(Bloomberg) -- After getting pummeled with more than $2.2 billion in damages in the first three trials over its Roundup weed killer, Bayer AG needs to step it up on defense. Enter John Beisner.The veteran lawyer who has guided companies such as Johnson & Johnson and Merck & Co. in their fights against multibillion-dollar product-liability lawsuits was tapped to advise Bayer executives how to up the company’s game against allegations that Roundup causes cancer.Leverkusen, Germany-based Bayer faces claims by more than 13,000 consumers who blame its glyphosate-based herbicide for their cancers and an estimated cost of as much as $10 billion to settle the litigation. Beisner may be able to offer new approaches for getting juries receptive to arguments the weed killer is safe, said Jean Eggen, a Widener University law professor.“This guy is known as a fighter, so I don’t think they brought him in to start settling these cases,’’ said Eggen, who teaches classes about environmental law and mass torts -- personal injury litigation against corporations that involves large volumes of claims. “Bayer really believes they are right when they say Roundup doesn’t cause cancer.’’Bayer said Beisner’s appointment as an adviser to a board committee overseeing the Roundup litigation was designed “to add fresh and independent perspectives’’ on how to handle the cases and mediation sessions aimed at resolving them. Beisner was traveling and unavailable for comment.Why Bayer Shares Are Facing Such Trials Over Roundup: QuickTakeThe Roundup suits have weighed heavily on the German company after it acquired St. Louis-based Monsanto Co. –- which started marketing the herbicide in the 1970s -- for about $63 billion last year. Bayer’s stock sunk to its lowest level in more than six years in May after a California jury awarded more than $2 billion in damages to an elderly couple who blamed their cancers on the weed killer they’d be using for more than 30 years. Bayer is appealing that verdict and the other two cases it lost in California.Bayer’s move to shore up its legal defense --along with securing a key vote of confidence from major shareholder Elliott Management Corp. -- boosted the conglomerate’s shares more than 8 percent in Frankfurt trading on Thursday, their biggest intraday gain since March 2009.Beisner, who heads the Mass Torts, Insurance and Consumer Litigation Group at New York-based Skadden Arps Slate Meagher & Flom LLP, isn’t the first high-profile lawyer to wade into the Roundup saga. Last month, the San Francisco federal judge who is handling hundreds of suits over the herbicide appointed uber-mediator Ken Feinberg to see if he can work out a settlement.Feinberg, recognized as one of the leading dispute-resolution gurus in the U.S., was tapped to administer compensation funds for victims of the Sept. 11 attacks and the 2010 BP Plc oil spill in the Gulf of Mexico. He also was hired by Volkswagen AG to oversee compensation for car owners affected by the diesel emissions-cheating scandal.Feinberg and Beisner, who have served together on several class-action law panels over the last 15 years, shouldn’t have any problem working together, Eggen said. “The overall goal is to come up with some kind of a resolution that’s acceptable to everyone,’’ she added.Bayer Truth or Dare: ‘Get Up and Drink It,’ Roundup Juror SaysPlenty of Beisner’s cases have settled after years of legal trench warfare. The defense specialist quarterbacked J&J’s efforts to fend off allegations that its metal-on-metal Pinnacle hips were defective and left recipients in pain and facing metal poisoning.After more than four years of trials -- including two resulting in a total of more than $1.5 billion in damages handed down against J&J and its Janssen unit -- the company agreed to pay more than $1 billion to end the cases, according to people familiar with the deal. The company disclosed in a May filing with the U.S. Securities and Exchange Commission that it created a “settlement program’’ to resolve the cases and all “adverse verdicts,’’ but provided no numbers.Beisner also served as Merck’s field marshal for combating claims that the company’s withdrawn Vioxx painkiller caused fatal heart attacks and blood clots. The company tried more than a dozen cases over the claims, but ultimately paid $4.85 billion to resolve the majority of them in 2007. Merck also agreed to pay another $950 million and have a unit plead guilty to a criminal charge to settle government probes of its Vioxx marketing.Mark Lanier, a nationally known plaintiffs’ lawyer who squared off with Beisner in both the Vioxx and Pinnacle cases, said if his old adversary adopts his traditional playbook, Bayer will see the inside of many more courtrooms before settlement talks heat up.“Beisner is an interesting choice by Bayer,’’ Lanier, whose firm has filed about 500 Roundup cases, said in an email. “He is known for fighting as long as possible before capitulating’’ and calling in settlement negotiators, Lanier said.Richard Arsenault, a Louisiana-based lawyer who also has tangled with Beisner in the past, describes him as a no-holds barred litigator known for his tenacity. “While we rarely see eye to eye -- his views on mass tort litigation are radically different than mine -- he is a determined advocate on behalf of his clients,’’ Arsenault said in an email.Mike Brock, a Washington-based product-liability defense lawyer with Kirkland & Ellis LLP who is working with Beisner on defending J&J from claims its talc-based Baby Powder causes cancer, says he’s known for having a steady hand.“John will not panic over a setback or two in a major litigation,’’ Brock said in an email. “I think clients take a lot of comfort from his ‘we can stand a little heat in the kitchen’ approach to issues that arise in cases.’’Beisner has had some experience with adverse outcomes in the talc litigation. Last year, a St. Louis jury ordered the world’s largest maker of health-care products to pay $4.69 billion to 22 women who blamed its Baby Powder for causing their cancers. Lanier served as the lead plaintiffs’ lawyer in the case. That award is being appealed.For Bayer on Trial, Weeding Out Roundup-Wary Jurors Isn’t EasyBeisner also has his work cut out for him in the Roundup cases. After seeing the company poleaxed in the first two trials, disgruntled Bayer investors rebuked the company’s German management at its annual shareholder meeting in April.The next trial is slated for this summer in St. Louis. Besides being home to Monsanto’s former headquarters, it’s also known for juries that are friendly to plaintiffs.Beisner, who did his undergraduate studies at the University of Kansas and got his law degree at the University of Michigan, has testified before U.S. House and Senate committees about litigation-reform initiatives.Beyond his role as a litigation overlord, Beisner has been recognized for figuring out how to resolve thorny cases. He helped Bank of America negotiate a $16.65 billion settlement of a government probe of the bank’s lending practices, according to Skadden’s web site. The deal included a “creative loan modification program intended to help more than 400,000 families’’ keep their homes, the law firm said.The Bayer case may be even more complex than parsing notoriously dense documents describing the subtleties of mortgage-backed securities, said Carl Tobias, a University of Richmond law professor who specializes in mass-tort cases.“I think its a Herculean task Mr. Beisner is taking on and he’s going to have nothing but an uphill battle trying to win some of these cases,” Tobias said in an interview. “I would not want to be in his shoes.”The consolidated Bayer cases are In re: Roundup Products Liability Litigation, MDL 2741, U.S. District Court, Northern District of California (San Francisco).(Updates with stock move in seventh paragraph.)\--With assistance from Tim Loh.To contact the reporters on this story: Jef Feeley in Wilmington, Delaware at email@example.com;Joel Rosenblatt in San Francisco at firstname.lastname@example.orgTo contact the editors responsible for this story: David Glovin at email@example.com, Peter Blumberg, Steve StrothFor more articles like this, please visit us at bloomberg.com©2019 Bloomberg L.P.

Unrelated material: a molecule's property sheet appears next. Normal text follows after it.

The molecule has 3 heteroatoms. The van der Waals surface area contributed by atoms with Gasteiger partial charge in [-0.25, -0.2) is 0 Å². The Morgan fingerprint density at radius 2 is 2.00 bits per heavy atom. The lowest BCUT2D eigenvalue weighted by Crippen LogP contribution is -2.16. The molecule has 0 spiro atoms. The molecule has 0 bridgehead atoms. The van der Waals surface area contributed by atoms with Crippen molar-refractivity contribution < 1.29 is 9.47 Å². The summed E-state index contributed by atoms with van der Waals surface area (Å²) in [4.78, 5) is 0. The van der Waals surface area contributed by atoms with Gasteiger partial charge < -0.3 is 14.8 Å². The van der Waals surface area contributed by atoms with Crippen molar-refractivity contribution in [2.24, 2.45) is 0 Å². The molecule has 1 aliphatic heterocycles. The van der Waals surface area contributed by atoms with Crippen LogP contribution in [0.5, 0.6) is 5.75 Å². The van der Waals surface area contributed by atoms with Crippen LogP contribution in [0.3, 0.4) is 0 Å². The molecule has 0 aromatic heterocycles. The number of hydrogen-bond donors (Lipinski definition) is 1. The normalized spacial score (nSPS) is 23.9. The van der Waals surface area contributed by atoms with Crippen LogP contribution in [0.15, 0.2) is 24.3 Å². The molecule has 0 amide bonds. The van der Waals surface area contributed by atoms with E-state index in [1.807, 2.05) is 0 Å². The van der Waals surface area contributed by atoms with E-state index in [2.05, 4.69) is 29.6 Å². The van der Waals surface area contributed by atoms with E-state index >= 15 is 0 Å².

A popular way to bet on Germany's stock market rang up the worst one-day drop since early June, as eurozone survey data showed manufacturers were at their most downbeat this month since September 2013. The Global X DAX Germany ETF fell 2.6% on Thursday, marking its sharpest decline since a 5% drop on June 3, according to FactSet data. Yields on 10-year German bonds, known as bunds, were negative 0.303%, near its record low, after German data showed that a reading of inflation, the German consumer price index, held steady at 1.3%, holding at level below the at or near 2% target most central bankers prefer. On the bright side, shares of Bayer AG closed up 8.7% after the company set up a supervisory committee to address its legal battle with cancer patients over its herbicide Roundup. Clothing retailer Hennes & Mauritz closed 14% higher, marking its best daily gain since Sept. 17, 2018, after reporting stronger-than-expected sales.